• It uses items I regularly stock, like bread flour and a variety of seeds, requiring only one addition to my pantry – a $3.00 bag of whole wheat pastry flour.
  • It’s a great excuse to break out my Dutch oven, which gives it a perfectly chewy, crisp crust.
  • The crumb is tender and almost uniform, making this a candidate for all-time favourite sandwich bread.
  • It’s much more flavourful than any grocery store multigrain and it’s not that far removed from a good bakery loaf.
  • It’s easily adaptable to whatever add-ins your pantry can provide.

If that hasn’t convinced you to try this bread, perhaps the recipe itself might. You can find it over on Fine Cooking. It’s a perfect weekend bread. You only have to attend to it for a few minutes at a time, over the course of a morning or afternoon, while you get on with chores, cooking, or crosswords. (Or the much more exciting things you may be getting up to on Saturday – I choose comfort and alliteration, for this weekend at least.)

Multigrain Bread, from starter to finish.

I didn’t have any issues making the bread, save for needing to bake it about ten minutes longer than the recipe called for. Some of the other cooks in our group needed to adjust the temperature, timing, or hydration a little for their loaves. I took Betsy‘s advice and added the seeds partway through the initial knead, wrapping a kitchen towel around my stand mixer to avoid flying flax seeds.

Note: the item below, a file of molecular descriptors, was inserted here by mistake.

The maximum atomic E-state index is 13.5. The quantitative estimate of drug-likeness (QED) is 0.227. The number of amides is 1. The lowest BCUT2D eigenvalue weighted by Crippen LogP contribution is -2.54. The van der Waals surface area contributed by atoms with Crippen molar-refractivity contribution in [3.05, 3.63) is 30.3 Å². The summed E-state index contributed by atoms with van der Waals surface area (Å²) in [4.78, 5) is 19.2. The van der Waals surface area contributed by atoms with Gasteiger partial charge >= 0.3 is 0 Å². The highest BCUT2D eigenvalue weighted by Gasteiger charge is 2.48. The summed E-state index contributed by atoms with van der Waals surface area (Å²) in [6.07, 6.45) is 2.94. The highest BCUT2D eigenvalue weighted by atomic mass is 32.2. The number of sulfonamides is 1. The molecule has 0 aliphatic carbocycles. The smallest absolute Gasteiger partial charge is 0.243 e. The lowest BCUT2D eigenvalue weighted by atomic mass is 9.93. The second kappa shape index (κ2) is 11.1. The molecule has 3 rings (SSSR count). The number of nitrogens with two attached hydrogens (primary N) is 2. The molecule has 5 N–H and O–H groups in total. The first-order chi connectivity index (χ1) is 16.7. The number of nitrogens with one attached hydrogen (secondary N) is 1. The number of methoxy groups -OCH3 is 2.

Multigrain Bread, full of seeds

The only other problem I had was patience. I cut into it before it was cool, slightly munching the edge of the cut loaf, as you can see in the photo above. The good news is that when it was truly cool, it cut like a dream. And I don’t regret my impatience, because there are few pleasures like warm, fresh bread slathered with butter. It’s certainly worth one minorly crumpled crust.

You can read through everyone’s posts here. And consider joining this community of wonderful cooks and lovely people, as we work our way through David Lebovitz‘ My Paris Kitchen.

Cook the Book Fridays – Green Beans with Snail Butter

Green Beans with Snail Butter